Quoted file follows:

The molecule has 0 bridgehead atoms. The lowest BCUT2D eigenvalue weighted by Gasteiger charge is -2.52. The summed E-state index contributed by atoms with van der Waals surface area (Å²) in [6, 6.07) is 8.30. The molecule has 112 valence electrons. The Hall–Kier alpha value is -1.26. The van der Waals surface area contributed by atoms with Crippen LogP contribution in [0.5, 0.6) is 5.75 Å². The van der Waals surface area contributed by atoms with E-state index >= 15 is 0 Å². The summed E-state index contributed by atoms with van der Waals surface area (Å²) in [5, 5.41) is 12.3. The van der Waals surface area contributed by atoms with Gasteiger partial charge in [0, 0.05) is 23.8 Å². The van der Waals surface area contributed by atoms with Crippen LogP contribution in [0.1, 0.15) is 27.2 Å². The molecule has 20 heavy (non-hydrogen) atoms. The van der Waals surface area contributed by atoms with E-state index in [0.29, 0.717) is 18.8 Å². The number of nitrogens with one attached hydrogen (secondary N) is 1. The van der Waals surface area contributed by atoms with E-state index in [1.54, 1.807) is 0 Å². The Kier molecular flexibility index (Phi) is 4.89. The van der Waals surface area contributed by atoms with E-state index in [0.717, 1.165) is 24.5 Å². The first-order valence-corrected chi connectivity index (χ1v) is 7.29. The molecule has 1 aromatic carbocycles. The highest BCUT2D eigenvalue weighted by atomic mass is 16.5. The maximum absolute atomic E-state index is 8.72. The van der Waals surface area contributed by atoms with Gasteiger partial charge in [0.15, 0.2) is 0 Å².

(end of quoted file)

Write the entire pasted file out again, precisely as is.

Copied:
The molecule has 0 bridgehead atoms. The lowest BCUT2D eigenvalue weighted by Gasteiger charge is -2.52. The summed E-state index contributed by atoms with van der Waals surface area (Å²) in [6, 6.07) is 8.30. The molecule has 112 valence electrons. The Hall–Kier alpha value is -1.26. The van der Waals surface area contributed by atoms with Crippen LogP contribution in [0.5, 0.6) is 5.75 Å². The van der Waals surface area contributed by atoms with E-state index >= 15 is 0 Å². The summed E-state index contributed by atoms with van der Waals surface area (Å²) in [5, 5.41) is 12.3. The van der Waals surface area contributed by atoms with Gasteiger partial charge in [0, 0.05) is 23.8 Å². The van der Waals surface area contributed by atoms with Crippen LogP contribution in [0.1, 0.15) is 27.2 Å². The molecule has 20 heavy (non-hydrogen) atoms. The van der Waals surface area contributed by atoms with E-state index in [0.29, 0.717) is 18.8 Å². The number of nitrogens with one attached hydrogen (secondary N) is 1. The van der Waals surface area contributed by atoms with E-state index in [1.54, 1.807) is 0 Å². The Kier molecular flexibility index (Phi) is 4.89. The van der Waals surface area contributed by atoms with E-state index in [0.717, 1.165) is 24.5 Å². The first-order valence-corrected chi connectivity index (χ1v) is 7.29. The molecule has 1 aromatic carbocycles. The highest BCUT2D eigenvalue weighted by atomic mass is 16.5. The maximum absolute atomic E-state index is 8.72. The van der Waals surface area contributed by atoms with Gasteiger partial charge in [0.15, 0.2) is 0 Å².